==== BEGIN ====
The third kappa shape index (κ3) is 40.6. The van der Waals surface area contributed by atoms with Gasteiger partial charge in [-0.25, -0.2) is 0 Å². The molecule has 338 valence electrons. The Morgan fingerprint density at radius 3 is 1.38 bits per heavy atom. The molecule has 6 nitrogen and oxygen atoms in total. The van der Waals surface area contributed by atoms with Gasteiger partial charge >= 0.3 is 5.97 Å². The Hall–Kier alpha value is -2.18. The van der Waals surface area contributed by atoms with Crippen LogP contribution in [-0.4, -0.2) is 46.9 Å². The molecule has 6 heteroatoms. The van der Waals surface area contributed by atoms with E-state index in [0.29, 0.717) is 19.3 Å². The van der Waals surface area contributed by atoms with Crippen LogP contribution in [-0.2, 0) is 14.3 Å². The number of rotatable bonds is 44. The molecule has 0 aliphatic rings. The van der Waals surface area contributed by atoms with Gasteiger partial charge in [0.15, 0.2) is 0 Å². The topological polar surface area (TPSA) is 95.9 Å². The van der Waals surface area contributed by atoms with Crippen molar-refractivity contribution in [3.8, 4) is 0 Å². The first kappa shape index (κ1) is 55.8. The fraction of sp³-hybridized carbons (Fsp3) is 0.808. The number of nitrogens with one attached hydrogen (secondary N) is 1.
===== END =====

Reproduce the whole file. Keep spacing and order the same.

The third kappa shape index (κ3) is 40.6. The van der Waals surface area contributed by atoms with Gasteiger partial charge in [-0.25, -0.2) is 0 Å². The molecule has 338 valence electrons. The Morgan fingerprint density at radius 3 is 1.38 bits per heavy atom. The molecule has 6 nitrogen and oxygen atoms in total. The van der Waals surface area contributed by atoms with Gasteiger partial charge >= 0.3 is 5.97 Å². The Hall–Kier alpha value is -2.18. The van der Waals surface area contributed by atoms with Crippen LogP contribution in [-0.4, -0.2) is 46.9 Å². The molecule has 6 heteroatoms. The van der Waals surface area contributed by atoms with E-state index in [0.29, 0.717) is 19.3 Å². The van der Waals surface area contributed by atoms with Crippen LogP contribution in [-0.2, 0) is 14.3 Å². The number of rotatable bonds is 44. The molecule has 0 aliphatic rings. The van der Waals surface area contributed by atoms with Gasteiger partial charge in [0.15, 0.2) is 0 Å². The topological polar surface area (TPSA) is 95.9 Å². The van der Waals surface area contributed by atoms with Crippen molar-refractivity contribution in [3.8, 4) is 0 Å². The first kappa shape index (κ1) is 55.8. The fraction of sp³-hybridized carbons (Fsp3) is 0.808. The number of nitrogens with one attached hydrogen (secondary N) is 1.